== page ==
Elizabeth serves as the moral backbone of Salem, guiding John on the path of virtue and creating contrast with the corruptive courts. However, this virtuous attitude is also what makes Elizabeth a cold wife, which consequently results in tensions in her marriage, John's crime of lechery, the witchcraft commotion, and ultimately John's demise. Despite this, towards the end of the play, Elizabeth is able to make peace with herself and inspire John to find goodness. Guiding John on the path of virtue
"I think you must go to Salem, John. I think so. You must tell them it is a fraud" (53).
"Do what you will. But let none be your judge. There be no higher judge under Heaven than Proctor is! Forgive me, forgive me, John - I never knew such goodness in the world" (37). Virtue makes her cold, has a vindictive streak
"She is blackening my name in the village! She is telling lies about me! She is a cold, sniveling woman, and you bend to her!" (24).
"Oh, Elizabeth, your justice would freeze beer!" (55).
Inspired John to do the right thing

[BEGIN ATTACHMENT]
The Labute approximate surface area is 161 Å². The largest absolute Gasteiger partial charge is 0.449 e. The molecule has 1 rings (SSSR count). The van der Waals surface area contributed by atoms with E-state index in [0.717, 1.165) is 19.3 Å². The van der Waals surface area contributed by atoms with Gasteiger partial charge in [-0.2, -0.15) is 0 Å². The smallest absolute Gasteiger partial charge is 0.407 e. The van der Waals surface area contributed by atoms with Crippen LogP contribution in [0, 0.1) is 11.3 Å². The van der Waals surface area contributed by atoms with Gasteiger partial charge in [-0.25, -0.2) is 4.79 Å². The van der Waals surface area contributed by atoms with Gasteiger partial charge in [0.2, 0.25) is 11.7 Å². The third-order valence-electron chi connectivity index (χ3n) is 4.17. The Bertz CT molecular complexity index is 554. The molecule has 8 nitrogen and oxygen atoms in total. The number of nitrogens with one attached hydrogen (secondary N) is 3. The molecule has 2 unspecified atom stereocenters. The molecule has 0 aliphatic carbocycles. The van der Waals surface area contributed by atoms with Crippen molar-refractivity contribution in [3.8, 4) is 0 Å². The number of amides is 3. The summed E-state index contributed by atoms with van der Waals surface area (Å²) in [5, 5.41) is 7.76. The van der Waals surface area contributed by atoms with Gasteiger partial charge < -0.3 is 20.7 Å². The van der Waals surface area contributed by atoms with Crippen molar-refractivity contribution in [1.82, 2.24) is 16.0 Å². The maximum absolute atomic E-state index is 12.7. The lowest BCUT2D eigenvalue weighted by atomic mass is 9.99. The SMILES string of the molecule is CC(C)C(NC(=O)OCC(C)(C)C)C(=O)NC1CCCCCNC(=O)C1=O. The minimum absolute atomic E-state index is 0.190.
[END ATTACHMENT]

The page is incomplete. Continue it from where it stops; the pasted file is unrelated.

"He have his goodness now. God forbid I take it from him!" (145). Very virtuous, moral backbone, contrast with courts and town
"But if she say she is pregnant, then she must be! That woman will never lie, Mr. Danforth" (92). Consequences of her attitude and coldness
"I have sins of my own to count. It needs a cold wife to prompt lechery" (137).
"John, I counted myself so plain, so poorly made, no honest love could come to me! Suspicion kissed you when I did; I never knew how I should say my love. It were a cold house I kept!" (137). Throughout the play, Elizabeth is perceived as a cold fish struggling to forgive her husband, who committed adultery. However, she is eventually able to realize her own flaws and therefore forgive her husband; resulting in her noblest act: helping John forgive himself as he dies a righteous man.